What is the Super Power of Garlic? Secondary Metabolites
Garlic is such a perfect antimicrobial supplement.
It should be on the very top of your list. Garlic protects you from, and fights against a sore throat, cold, and flu.
As you can see from the references below it is also protective against various infectious diseases caused by viruses, fungus, bacteria, and protozoa.
Garlic is a powerful medicinal food. The Allium family is one of the most successful genera is the plant kingdom with 700 different species in the family. One of the major reasons for their success as a genus is that they have developed a very effective means of protecting themselves from pests such as bacteria, protozoa, fungus, molds and larger critters like insects and foraging animals.
Exactly what you need to protect yourself against infections. Instead of thorns, they use secondary metabolites for protection. What are these incredibly effective secondary metabolites?
They are specialized constituents with a great influence on the environment of the plant - not only do these secondary metabolites protect the plants - they help them thrive. When the Allium genera (garlic, onions, leeks, etc.) are damaged or attacked by a pest, they produce a group of compounds (secondary metabolites) called thiosulphanates, which have very strong antimicrobial properties.
The predominate thiosulphanate in fresh crushed garlic is allicin—containing about 70% to 80%. The other thiosulphanates also have antimicrobial properties but we tend to focus on allicin because it is abundant and most importantly the best potent antimicrobial as measure by MICs (minimum inhibitory concentration).
In fact, these beautiful secondary metabolites have shown excellent health-promoting and disease preventing effects on many of our complex chronic diseases, such as cancer, cardiovascular and metabolic disorders, blood pressure, and diabetes, through its antioxidant, anti-inflammatory, and lipid lowering properties, as demonstrated in plethora of in vitro, in vivo, and clinical studies (Ansary, J., 2020).
Garlic: Broad Antimicrobial Support
- Ansary, J., Forbes-Hernández, T. Y., Gil, E., Cianciosi, D., Zhang, J., Elexpuru-Zabaleta, M., ... & Battino, M. (2020). Potential health benefit of garlic based on human intervention studies: A brief overview. Antioxidants, 9(7), 619.
- Bayan, L., Koulivand, P. H., & Gorji, A. (2014). Garlic: a review of potential therapeutic effects. Avicenna journal of phytomedicine, 4(1), 1.
- Gao, X., Chen, Y., Chen, Z., Xue, Z., Jia, Y., Ma, Q., ... & Chen, H. (2019). Identification and antimicrobial activity evaluation of three peptides from laba garlic and the related mechanism. Food & function, 10(8), 4486-4496.
- Gökalp, F. (2018). The inhibition effect of garlic‐derived compounds on human immunodeficiency virus type 1 and saquinavir. Journal of biochemical and molecular toxicology, 32(11), e22215.
- Gruhlke, M. C., Portz, D., Stitz, M., Anwar, A., Schneider, T., Jacob, C., ... & Slusarenko, A. J. (2010). Allicin disrupts the cell's electrochemical potential and induces apoptosis in yeast. Free Radical Biology and Medicine, 49(12), 1916-1924.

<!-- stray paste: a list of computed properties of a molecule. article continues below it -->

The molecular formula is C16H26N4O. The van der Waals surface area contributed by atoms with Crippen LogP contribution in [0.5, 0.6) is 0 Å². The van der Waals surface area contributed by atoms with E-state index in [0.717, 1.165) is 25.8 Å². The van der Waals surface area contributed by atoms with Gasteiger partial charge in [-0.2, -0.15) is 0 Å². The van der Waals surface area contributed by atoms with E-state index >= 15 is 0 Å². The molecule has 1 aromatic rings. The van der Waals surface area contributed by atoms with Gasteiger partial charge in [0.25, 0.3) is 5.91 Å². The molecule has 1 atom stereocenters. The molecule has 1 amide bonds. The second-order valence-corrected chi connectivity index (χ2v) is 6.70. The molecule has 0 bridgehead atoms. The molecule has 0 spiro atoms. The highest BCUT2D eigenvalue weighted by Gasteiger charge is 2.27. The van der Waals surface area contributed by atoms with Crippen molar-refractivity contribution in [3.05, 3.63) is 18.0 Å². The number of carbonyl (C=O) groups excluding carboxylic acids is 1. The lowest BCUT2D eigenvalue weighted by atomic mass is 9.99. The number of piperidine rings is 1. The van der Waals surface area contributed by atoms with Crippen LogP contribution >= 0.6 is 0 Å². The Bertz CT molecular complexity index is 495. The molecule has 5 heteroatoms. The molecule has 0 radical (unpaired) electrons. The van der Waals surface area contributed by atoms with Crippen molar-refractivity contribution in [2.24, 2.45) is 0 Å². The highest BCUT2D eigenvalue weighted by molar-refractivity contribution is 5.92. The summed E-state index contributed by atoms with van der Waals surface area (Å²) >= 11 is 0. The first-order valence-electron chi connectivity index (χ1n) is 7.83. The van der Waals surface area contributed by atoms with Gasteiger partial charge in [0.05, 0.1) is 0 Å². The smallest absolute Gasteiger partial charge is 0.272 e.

- Madineh, H., Yadollahi, F., Yadollahi, F., Mofrad, E. P., & Kabiri, M. (2017). Impact of garlic tablets on nosocomial infections in hospitalized patients in intensive care units. Electronic physician, 9(4), 4064.
- Serrano, H. D. A., Mariezcurrena-Berasain, M. A., Castillo, A. D. C. G., Carranza, B. V., Pliego, A. B., Rojas, M. T., ... & Rivas-Caceres, R. R. (2020). Antimicrobial resistance of three common molecularly identified pathogenic bacteria to Allium aqueous extracts. Microbial pathogenesis, 142, 104028.
- Chakraborty, D., & Majumder, A. (2020). Garlic (Lahsun)–an immunity booster against SARS-CoV-2. Biotica Research Today, 2(8), 755-757. Article
- Donma, M. M., & Donma, O. (2020). The effects of allium sativum on immunity within the scope of COVID-19 infection. Medical hypotheses, 144, 109934. Abstract
- De, L.C., De, T., 2020. Protective Foods to Develop Immunity of Individuals against COVID 19. Biotica Research Today. 2(5): 287-290.
- Pandey, P., Khan, F., Kumar, A., Srivastava, A., & Jha, N. K. (2021). Screening of potent inhibitors against 2019 novel coronavirus (Covid-19) from Allium sativum and Allium cepa: An in silico approach. Biointerface Res Appl Chem, 11(1), 7981-93. Article
We have developed our products based on scientific research and/or the practical experience of many healthcare practitioners. There is a growing body of literature on food based nutrition and supplements and their application in support of our health. Please use our products under the advisement of your doctor.
And Garlic for Heart Health:
Ribeiro, M., Alvarenga, L., Cardozo, L. F., Chermut, T. R., Sequeira, J., Moreira, L. D. S. G., ... & Mafra, D. (2021). From the distinctive smell to therapeutic effects: Garlic for cardiovascular, hepatic, gut, diabetes and chronic kidney disease. Clinical Nutrition, 40(7), 4807-4819.
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